Many women must have sung Hallelujah (I included) after they discovered gel nail polish. A polish that will look glossy and shiny and not chip for more than 3 weeks, is it not God sent. If you are one hands on lady who cooks, cleans and does a lot of other house work, we know how lucky we could be if our polish last a good three days without chipping, even after getting cloves for the kitchen, bathroom and anywhere else you may have to use them.
I have questioned though, are the gel no chip manicures here to save us or destroy us? Surely they are better that acrylic nails which often damages nails. Application of the polish involves use of UV light to dry the gel on our nails. Dr Chris Adigun, from New York University School of Medicine, said the UV lamps damage the skin cells in much the same way as sunbeds.
‘Women who frequently get gel manicures should consider their skin cancer risk,’ he said. While specialists argue that the UV light used is too little to cause any harm, overuse of it increases the risk.
Removal of the polish involves soaking in acetone. This causes dryness and makes your nails brittle. Make sure your manicurist is doing it right. They should wrap the nail in acetone soaked foil not dipping the whole nail into the acetone. While gel polish has been marketed as the most convenient way to give a glossy, chip-free nails look, their long use maybe harmful. A preventive measure is to slather some sunscreen on the hands before the manicure.
So do we stay away from the procedure completely? It is advisable to use the treatment only for special occasions but not every three weeks when the nail grows.
I quote Dr. Susan Taylor on her research on the polish. Make informed choices.
Dr. Susan Taylor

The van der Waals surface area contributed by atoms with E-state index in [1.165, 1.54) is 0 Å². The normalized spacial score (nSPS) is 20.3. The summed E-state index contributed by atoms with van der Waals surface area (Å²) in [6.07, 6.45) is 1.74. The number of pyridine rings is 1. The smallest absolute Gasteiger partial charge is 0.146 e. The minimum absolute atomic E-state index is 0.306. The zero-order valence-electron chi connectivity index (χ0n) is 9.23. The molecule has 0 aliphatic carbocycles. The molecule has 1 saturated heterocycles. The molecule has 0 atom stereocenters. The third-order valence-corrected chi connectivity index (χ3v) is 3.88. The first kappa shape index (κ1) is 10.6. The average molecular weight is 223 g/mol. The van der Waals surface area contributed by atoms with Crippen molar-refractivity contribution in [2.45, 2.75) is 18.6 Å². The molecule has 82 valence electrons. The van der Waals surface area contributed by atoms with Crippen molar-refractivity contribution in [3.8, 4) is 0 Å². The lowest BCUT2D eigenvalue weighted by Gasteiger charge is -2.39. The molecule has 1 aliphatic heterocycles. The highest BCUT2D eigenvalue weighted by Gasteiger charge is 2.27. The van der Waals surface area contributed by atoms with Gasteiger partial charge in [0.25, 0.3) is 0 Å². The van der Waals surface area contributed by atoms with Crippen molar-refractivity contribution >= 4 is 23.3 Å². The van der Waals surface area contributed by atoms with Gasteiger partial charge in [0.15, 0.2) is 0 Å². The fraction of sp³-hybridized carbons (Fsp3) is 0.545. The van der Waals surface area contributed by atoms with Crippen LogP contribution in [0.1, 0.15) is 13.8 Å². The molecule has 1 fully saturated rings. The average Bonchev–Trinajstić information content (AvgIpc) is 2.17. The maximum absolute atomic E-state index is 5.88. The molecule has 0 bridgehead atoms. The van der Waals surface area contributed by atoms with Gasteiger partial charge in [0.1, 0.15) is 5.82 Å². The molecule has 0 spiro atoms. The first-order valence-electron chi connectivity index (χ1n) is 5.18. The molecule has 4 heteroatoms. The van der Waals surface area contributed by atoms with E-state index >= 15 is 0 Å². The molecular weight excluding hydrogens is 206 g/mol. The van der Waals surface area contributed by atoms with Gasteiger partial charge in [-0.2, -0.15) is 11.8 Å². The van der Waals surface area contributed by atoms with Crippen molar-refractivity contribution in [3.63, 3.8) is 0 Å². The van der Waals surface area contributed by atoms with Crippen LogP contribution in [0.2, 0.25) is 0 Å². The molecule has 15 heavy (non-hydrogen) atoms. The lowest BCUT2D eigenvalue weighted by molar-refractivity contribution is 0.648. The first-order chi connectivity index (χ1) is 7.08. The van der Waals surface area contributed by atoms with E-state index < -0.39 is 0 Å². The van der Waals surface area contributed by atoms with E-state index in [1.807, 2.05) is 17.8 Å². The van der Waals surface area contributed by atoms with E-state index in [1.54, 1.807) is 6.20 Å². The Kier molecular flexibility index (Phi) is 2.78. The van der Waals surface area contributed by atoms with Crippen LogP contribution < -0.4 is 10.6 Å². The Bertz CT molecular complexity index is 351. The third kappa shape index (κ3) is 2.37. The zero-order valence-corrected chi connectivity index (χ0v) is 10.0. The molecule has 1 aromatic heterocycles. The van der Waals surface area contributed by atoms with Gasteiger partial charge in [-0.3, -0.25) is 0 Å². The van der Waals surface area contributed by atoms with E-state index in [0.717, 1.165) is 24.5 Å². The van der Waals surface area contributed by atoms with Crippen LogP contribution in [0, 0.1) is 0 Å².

(Dermatologist, Clinical Researcher, and Expert on Treating Skin of Color)
- Some of the gel nail polishes contain a chemical called methyl acrylate which can cause an allergic skin reaction, called contact dermatitis. Wherever the chemical comes into contact with the skin, a rash may develop. Because we inadvertently touch our eyes throughout the day, the rash can also involve our eyelids. The rash from methyl acrylate is usually red, itchy, bumpy and uncomfortable. It may last a week or two. Removing the polish and treating the skin with a cortisone cream will clear the rash.
- The chemical, butylated hydroxyanisol (BHA), which is considered a cancer-causing agent, is found in some gel nail polishes. Although we do not know exactly how much exposure you would need for cancer to develop, it’s important to be aware of this connection. Not all polishes contain this chemical, so check the ingredient list.
- Gel nail polish is set or cured with ultraviolet light. Think of the light as baking the polish into the nails. The problem is that ultraviolet light is essentially sunlight and sunlight causes skin cancer. If you are exposed to ultraviolet light for four to eight minutes every two weeks when you have a gel manicure, that can add up to significant exposure. To avoid potential skin cancers on your fingers or hands, I suggest that you apply an SPF 30 or higher sunscreen to directly your hands and fingers after you wash your hands midway through the manicure. Then wear tightly woven cotton gloves with the tips of the fingers cut off. Another alternative is to find a manicurist that uses LED (light emitting diode) light to set the gel polish. We don’t think that this type of light will cause skin cancer.
- To remove gel polish, your nails are soaked in or wrapped in acetone. Acetone is a very drying chemical and will cause your nail to become brittle and peel after repeated use. Massaging a moisturizer into you nails several times each day will help to combat the dryness.
- As with acrylic nails, the surface of your nail is usually abraded or roughed with an emery board, before gel polish is applied. This will weaken your nail and lead to breakage and the possibility of infection.